Christmas in Rwanda

Before you get too excited – this post probably won’t give you too much insight into Rwandan Christmas! 😉 Mostly because I’m not spending it in the country this year, and also because, well, I didn’t feel particularly Christmassy until I got to Europe as there isn’t much of the so-called Christmas spirit in Kigali… Not that it’s a bad thing though! Read on to find out why 🙂

I’m sitting in the remote north-west corner of Ireland right now, where the weather changes literally every minute (it was sunny 5 minutes ago and right now it’s blowing a gale and there are heavy grey clouds flying across the sky and rain is falling horizontally). But even though there’s no snow, it feels very cosy with all the Christmas decorations around, carols playing in shops, people wishing one another a Merry Christmas… Not much of that can be found in Rwanda. In bigger supermarkets and shopping centres you will see some Christmas trees, lights, and Santas, but clearly this is not a Rwandan “thing”. I asked my housekeeper what Rwandans did for Christmas, and he looked at me for a moment as if he didn’t understand the question. “We go to church”, he said finally, a bit uncertainly. I asked if there was anything special that people did at this time, and again, he hesitated a bit before saying: “Well, we might see some friends after church…” Christmas is simply a religious holiday, there is nothing commercial about it. It’s a time for prayer, rest and family meals (including some meat which many people can’t afford to eat on a daily basis) but only wealthy Rwandans who have experienced the Western lifestyle might have a Christmas tree and exchange presents.

I remember my first hot Christmas in South Africa four years ago. I suppose if you come from the northern hemisphere, wearing shorts and sandals in December feels a bit odd. And listening to Jingle Bells and all the Christmas songs played in shopping malls while it’s 30 degrees outside makes it all even stranger! In Pretoria, Christmas decorations would appear very early as well, and by December I was a bit fed up by Wham!’s Last Christmas 😉 Even though I never liked winter and the cold, this is the only time of the year I not only tolerate low temperatures, but actually expect them 😉 There’s something magical about wrapping up warm and sipping mulled wine by the fire and a fresh-smelling Christmas tree while the world outside is dark and cold… So sitting on my patio last week in my summer dress didn’t make me feel particularly festive! Especially that we also discovered that our Christmas lights weren’t working anymore…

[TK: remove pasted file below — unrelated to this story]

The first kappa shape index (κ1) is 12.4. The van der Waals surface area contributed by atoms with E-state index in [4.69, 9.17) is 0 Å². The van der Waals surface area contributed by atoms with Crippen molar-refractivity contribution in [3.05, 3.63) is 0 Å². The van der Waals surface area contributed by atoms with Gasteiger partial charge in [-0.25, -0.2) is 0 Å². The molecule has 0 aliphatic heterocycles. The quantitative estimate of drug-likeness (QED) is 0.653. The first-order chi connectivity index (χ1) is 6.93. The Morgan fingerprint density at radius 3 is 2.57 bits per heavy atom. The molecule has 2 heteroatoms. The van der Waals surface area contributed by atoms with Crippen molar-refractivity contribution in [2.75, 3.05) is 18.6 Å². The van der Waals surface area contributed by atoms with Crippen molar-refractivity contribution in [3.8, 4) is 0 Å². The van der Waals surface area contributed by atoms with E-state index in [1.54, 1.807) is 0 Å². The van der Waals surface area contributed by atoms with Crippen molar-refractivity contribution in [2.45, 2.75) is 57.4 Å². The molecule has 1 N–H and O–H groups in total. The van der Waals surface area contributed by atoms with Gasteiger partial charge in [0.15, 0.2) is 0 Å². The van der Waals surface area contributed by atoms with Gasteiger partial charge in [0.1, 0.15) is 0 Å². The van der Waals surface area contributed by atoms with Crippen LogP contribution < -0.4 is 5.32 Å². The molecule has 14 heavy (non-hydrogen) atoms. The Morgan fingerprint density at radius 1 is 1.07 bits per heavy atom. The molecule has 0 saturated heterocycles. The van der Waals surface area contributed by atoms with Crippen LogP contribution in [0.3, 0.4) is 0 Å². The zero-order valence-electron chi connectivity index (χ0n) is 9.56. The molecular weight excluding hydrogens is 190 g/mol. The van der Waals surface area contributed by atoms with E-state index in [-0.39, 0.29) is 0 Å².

For me, Christmas is primarily a family holiday. It’s a time when you travel the world to be with your nearest and dearest, to spend time with them and give them presents that would make them happy, something that would remind them of you when you’re far away from home. It’s a time of colourful lights, happy tunes, Christmas markets, cooking and baking, and obviously eating 😉 Yes, it’s commercial. Yes, it may be difficult to tell the difference between Warsaw, London and New York as decorations and the general atmosphere are so similar. But this is how I like it as this is how I’ve known it for most of my life 🙂 It gives me a sense of unity with quite a big chunk of the human race. However, I’m glad to see that it’s so different in Rwanda. It seems that the pure spirit of Christmas as a time to simply celebrate the birth of Jesus has been preserved here, and I think that’s great. I do hope that it stays like that. Not everything needs to be globalised, it’s quite refreshing to see that the typically Western way of celebrating Christmas has not affected Rwanda much so far.

On that note, I wish you all a very Merry Christmas! I hope it will be a joyful time for you, whether you’re in the cold or in the tropics 😉 And if you wonder what those Christmas decorations in Kigali look like, here is Santa from the Nakumatt supermarket in the city centre 😀

img_20161202_111508315

Advertisements

4 thoughts on “Christmas in Rwanda

  1. Pingback: Easter in Uganda – Marianna in Africa

Leave a Reply

Fill in your details below or click an icon to log in:

WordPress.com Logo

You are commenting using your WordPress.com account. Log Out / Change )

Twitter picture

You are commenting using your Twitter account. Log Out / Change )

Facebook photo

You are commenting using your Facebook account. Log Out / Change )

Google+ photo

You are commenting using your Google+ account. Log Out / Change )

Connecting to %s